Ornis Hungarica. vol.22(2). (2014) p.50-64.
Habitat preference of Great-spotted Woodpecker (Dendrocopos major Linnaeus, 1758) and Lesser-spotted Woodpecker (Dendrocopos minor Linnaeus, 1758) in the presence of invasive plant species – preliminary study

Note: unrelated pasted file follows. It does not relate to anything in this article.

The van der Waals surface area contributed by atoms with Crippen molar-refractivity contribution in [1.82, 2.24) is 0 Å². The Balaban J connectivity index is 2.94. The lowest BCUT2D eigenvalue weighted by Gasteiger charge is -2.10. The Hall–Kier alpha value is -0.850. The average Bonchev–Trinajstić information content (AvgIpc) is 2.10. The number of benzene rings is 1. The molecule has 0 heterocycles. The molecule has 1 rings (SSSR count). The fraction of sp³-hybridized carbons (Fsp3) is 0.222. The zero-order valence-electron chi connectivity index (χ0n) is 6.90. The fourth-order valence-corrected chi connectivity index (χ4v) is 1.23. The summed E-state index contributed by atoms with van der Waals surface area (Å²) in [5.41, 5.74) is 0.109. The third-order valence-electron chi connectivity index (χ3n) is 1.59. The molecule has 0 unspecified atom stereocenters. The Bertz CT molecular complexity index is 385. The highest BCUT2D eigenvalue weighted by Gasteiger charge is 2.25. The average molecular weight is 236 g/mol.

This study was carried out in Hungary, in an old, unmanaged, riparian poplar-willow forest, where two invasive tree species, the green ash and the boxelder maple are presented and reproduce more effectively therefore are more abundant than the native species in the study area. There are also invasive hybrid wild grapes to be found. These invasive plants cause widespread problems in floodplain forests in Central Europe. We studied Great-spotted and Lesser-spotted Woodpeckers. We investigated the following questions: Which tree species are preferred by the foraging birds? How are the foraging birds distributed spatially between the microhabitats? Are there any differences in terms of foraging niche utilization between the two studied species? We gathered our data through weekly standard observations throughout two whole years. Based on our findings we could determine that both species preferred the less abundant native trees rather than the invasive ash and maple trees, though Lesser-spotted Woodpeckers preferred hybrid wild grapes the most. Great-spotted Woodpeckers preferred the middle heights of the trees, they also moved mainly on trunks. Lesser-spotted Woodpeckers used the thinnest branches in the canopy. Based on our results we predict that the decrease of the native tree species may create a suboptimal habitat compared to the current situation. As the studied species are the major cavity excavators, the above mentioned changes will probably have significant effects on numerous cavity dependent species.